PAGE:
Infotainment Factory: Vale Polly: The story behind the legend

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Tuesday, 13 August 2019

Vale Polly: The story behind the legend


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One of the great ironies in Graham Farmer's life was his nickname, Polly.

Ironic because he was a reasonably quiet man.

"I was probably six or seven years of age when boys and girls started calling me Polly the Parrot. They said I talked too much," Farmer explained in later years.

"Most people today would think that wouldn't be right, but in those days it may have been right … and it just stuck," he added.

Graham 'Polly' Farmer

So, Polly it would be for the rest of his life … and what a life it was.

Born in Fremantle in 1935, he was shipped from home to home at the behest of the state.

It wasn't long before Polly found the place where he felt most at home. The football field.

He carved out a celebrated career at WAFL level, playing in three premierships with East Perth and winning three Sandover Medals.

Achieving just about everything he could in WA, Farmer then decided to take his young family to Victoria.

There waiting was the Geelong Football Club, delighted to have landed one of the biggest names from the west.

That was 1962.

In 1963, Polly Farmer was a premiership hero for the Cats.

To this day many of his teammates credit him with being the architect of the victory through his ruck work.

That, along with his long range handballs, almost revolutionised the game.

Polly worked hard on those handballs. His routine included finding the narrow gap of a car window slightly wound down.

It was the stuff of legend. Indeed, Polly had become just that. A legend.

By 1967 Farmer had done his time at Kardinia Park and headed home to Perth where he again enjoyed the greatest of success, coaching West Perth to two premierships.

When his football career came to an end, Polly should've had the best of retirements.

Fame and fortune had come his way early in life, but his latter years brought financial and health worries.

In 2013, his old East Perth mates gathered for a reunion and Polly, despite his ailments, attended.

Despite being unable to speak, and battling the effects of dementia, Farmer still had a certain presence about him.

He died in a Perth hospital aged 84, prompting a flood of tributes.

"When the Australian Football Hall of Fame was founded in 1996, Graham Farmer was one of the elite dozen players in our game's history who was deemed both exceptional and worthy to be an inaugural Legend," AFL CEO Gillon McLachlan said.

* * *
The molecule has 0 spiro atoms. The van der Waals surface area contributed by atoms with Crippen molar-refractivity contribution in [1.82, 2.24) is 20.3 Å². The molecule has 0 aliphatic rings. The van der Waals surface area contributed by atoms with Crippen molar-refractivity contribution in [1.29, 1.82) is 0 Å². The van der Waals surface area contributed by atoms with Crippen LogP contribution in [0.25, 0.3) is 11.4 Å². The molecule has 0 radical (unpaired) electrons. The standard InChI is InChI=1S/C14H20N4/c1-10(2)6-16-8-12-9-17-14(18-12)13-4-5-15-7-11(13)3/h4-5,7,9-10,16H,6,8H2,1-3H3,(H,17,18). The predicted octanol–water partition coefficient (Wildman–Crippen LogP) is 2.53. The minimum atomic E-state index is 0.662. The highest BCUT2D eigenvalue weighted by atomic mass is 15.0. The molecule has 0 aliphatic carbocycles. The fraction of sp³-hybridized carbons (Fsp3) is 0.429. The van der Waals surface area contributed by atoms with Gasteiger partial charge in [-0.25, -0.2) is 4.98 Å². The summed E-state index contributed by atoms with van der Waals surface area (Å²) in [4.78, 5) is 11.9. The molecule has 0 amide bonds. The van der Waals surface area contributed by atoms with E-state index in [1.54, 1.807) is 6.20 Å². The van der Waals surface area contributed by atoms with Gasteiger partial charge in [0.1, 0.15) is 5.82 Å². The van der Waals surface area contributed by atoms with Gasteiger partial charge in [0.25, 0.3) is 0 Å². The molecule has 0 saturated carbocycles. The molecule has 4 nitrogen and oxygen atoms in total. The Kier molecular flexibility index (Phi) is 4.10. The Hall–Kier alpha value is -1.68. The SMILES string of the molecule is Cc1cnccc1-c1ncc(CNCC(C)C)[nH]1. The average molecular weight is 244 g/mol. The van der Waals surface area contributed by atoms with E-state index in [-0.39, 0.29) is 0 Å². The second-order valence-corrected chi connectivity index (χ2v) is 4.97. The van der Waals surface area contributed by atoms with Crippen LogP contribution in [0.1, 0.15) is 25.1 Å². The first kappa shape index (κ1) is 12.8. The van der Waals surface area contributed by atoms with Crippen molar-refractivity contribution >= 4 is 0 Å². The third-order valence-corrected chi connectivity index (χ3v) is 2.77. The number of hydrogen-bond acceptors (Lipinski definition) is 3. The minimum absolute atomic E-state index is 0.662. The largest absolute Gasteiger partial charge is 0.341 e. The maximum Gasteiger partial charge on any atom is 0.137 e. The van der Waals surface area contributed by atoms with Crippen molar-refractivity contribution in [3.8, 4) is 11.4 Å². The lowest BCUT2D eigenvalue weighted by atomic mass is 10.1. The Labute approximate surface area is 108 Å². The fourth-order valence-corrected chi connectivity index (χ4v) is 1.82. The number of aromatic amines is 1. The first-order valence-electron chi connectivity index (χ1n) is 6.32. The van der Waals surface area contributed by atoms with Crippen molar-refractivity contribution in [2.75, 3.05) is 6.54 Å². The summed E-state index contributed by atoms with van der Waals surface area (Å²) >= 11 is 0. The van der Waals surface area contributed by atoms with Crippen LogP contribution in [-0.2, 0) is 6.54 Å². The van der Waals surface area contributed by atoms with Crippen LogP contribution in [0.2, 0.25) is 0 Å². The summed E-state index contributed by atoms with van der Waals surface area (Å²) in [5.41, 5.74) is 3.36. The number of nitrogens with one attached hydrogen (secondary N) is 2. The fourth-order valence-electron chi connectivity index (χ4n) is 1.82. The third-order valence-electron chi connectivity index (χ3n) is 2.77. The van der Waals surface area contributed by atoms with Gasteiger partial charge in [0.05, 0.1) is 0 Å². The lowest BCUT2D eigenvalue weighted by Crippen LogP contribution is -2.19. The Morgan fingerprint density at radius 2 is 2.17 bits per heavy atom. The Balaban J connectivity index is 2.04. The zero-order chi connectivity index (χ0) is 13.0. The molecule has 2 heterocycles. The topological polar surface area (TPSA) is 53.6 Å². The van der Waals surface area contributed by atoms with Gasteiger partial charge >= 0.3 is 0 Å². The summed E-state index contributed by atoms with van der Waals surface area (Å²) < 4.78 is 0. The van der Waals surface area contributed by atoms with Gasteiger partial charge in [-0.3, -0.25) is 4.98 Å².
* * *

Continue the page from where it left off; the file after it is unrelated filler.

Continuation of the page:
The terms 'champion' and 'legend' are thrown around far too readily these days.

But in the case of Graham 'Polly' Farmer, they almost downplay his true greatness.

One of the great ironies in Graham Farmer's life was his nickname, Polly.

Ironic because he was a reasonably quiet man.

"I was probably six or seven years of age when boys and girls started calling me Polly the Parrot. They said I talked too much," Farmer explained in later years.

"Most people today would think that wouldn't be right, but in those days it may have been right … and it just stuck," he added.

Graham 'Polly' Farmer

So, Polly it would be for the rest of his life … and what a life it was.

Born in Fremantle in 1935, he was shipped from home to home at the behest of the state.

It wasn't long before Polly found the place where he felt most at home. The football field.

He carved out a celebrated career at WAFL level, playing in three premierships with East Perth and winning three Sandover Medals.

Achieving just about everything he could in WA, Farmer then decided to take his young family to Victoria.

There waiting was the Geelong Football Club, delighted to have landed one of the biggest names from the west.

That was 1962.

In 1963, Polly Farmer was a premiership hero for the Cats.

To this day many of his teammates credit him with being the architect of the victory through his ruck work.

That, along with his long range handballs, almost revolutionised the game.

Polly worked hard on those handballs. His routine included finding the narrow gap of a car window slightly wound down.

It was the stuff of legend. Indeed, Polly had become just that. A legend.

By 1967 Farmer had done his time at Kardinia Park and headed home to Perth where he again enjoyed the greatest of success, coaching West Perth to two premierships.

When his football career came to an end, Polly should've had the best of retirements.

Fame and fortune had come his way early in life, but his latter years brought financial and health worries.

In 2013, his old East Perth mates gathered for a reunion and Polly, despite his ailments, attended.

Despite being unable to speak, and battling the effects of dementia, Farmer still had a certain presence about him.

He died in a Perth hospital aged 84, prompting a flood of tributes.

"When the Australian Football Hall of Fame was founded in 1996, Graham Farmer was one of the elite dozen players in our game's history who was deemed both exceptional and worthy to be an inaugural Legend," AFL CEO Gillon McLachlan said.

The terms 'champion' and 'legend' are thrown around far too readily these days.

But in the case of Graham 'Polly' Farmer, they almost downplay his true greatness.

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